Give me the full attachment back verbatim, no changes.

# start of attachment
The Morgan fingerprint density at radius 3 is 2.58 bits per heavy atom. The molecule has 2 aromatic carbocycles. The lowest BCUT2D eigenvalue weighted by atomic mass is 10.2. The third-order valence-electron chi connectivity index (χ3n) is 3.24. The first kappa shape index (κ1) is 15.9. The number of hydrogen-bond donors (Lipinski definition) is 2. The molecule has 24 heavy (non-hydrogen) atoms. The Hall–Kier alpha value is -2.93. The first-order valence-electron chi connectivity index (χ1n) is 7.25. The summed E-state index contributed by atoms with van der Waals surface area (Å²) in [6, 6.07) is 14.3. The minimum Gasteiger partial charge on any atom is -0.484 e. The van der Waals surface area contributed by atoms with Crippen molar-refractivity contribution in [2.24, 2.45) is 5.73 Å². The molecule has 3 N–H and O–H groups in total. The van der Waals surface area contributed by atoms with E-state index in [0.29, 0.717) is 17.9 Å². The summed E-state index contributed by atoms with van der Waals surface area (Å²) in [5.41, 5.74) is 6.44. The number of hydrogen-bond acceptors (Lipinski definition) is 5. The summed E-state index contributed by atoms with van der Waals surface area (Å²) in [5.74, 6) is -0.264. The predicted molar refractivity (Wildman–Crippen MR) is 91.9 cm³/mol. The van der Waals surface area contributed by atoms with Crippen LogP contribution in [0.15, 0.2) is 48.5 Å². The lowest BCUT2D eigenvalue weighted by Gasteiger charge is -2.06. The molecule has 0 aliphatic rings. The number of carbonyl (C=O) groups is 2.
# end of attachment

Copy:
The Morgan fingerprint density at radius 3 is 2.58 bits per heavy atom. The molecule has 2 aromatic carbocycles. The lowest BCUT2D eigenvalue weighted by atomic mass is 10.2. The third-order valence-electron chi connectivity index (χ3n) is 3.24. The first kappa shape index (κ1) is 15.9. The number of hydrogen-bond donors (Lipinski definition) is 2. The molecule has 24 heavy (non-hydrogen) atoms. The Hall–Kier alpha value is -2.93. The first-order valence-electron chi connectivity index (χ1n) is 7.25. The summed E-state index contributed by atoms with van der Waals surface area (Å²) in [6, 6.07) is 14.3. The minimum Gasteiger partial charge on any atom is -0.484 e. The van der Waals surface area contributed by atoms with Crippen molar-refractivity contribution in [2.24, 2.45) is 5.73 Å². The molecule has 3 N–H and O–H groups in total. The van der Waals surface area contributed by atoms with E-state index in [0.29, 0.717) is 17.9 Å². The summed E-state index contributed by atoms with van der Waals surface area (Å²) in [5.41, 5.74) is 6.44. The number of hydrogen-bond acceptors (Lipinski definition) is 5. The summed E-state index contributed by atoms with van der Waals surface area (Å²) in [5.74, 6) is -0.264. The predicted molar refractivity (Wildman–Crippen MR) is 91.9 cm³/mol. The van der Waals surface area contributed by atoms with Crippen LogP contribution in [0.15, 0.2) is 48.5 Å². The lowest BCUT2D eigenvalue weighted by Gasteiger charge is -2.06. The molecule has 0 aliphatic rings. The number of carbonyl (C=O) groups is 2.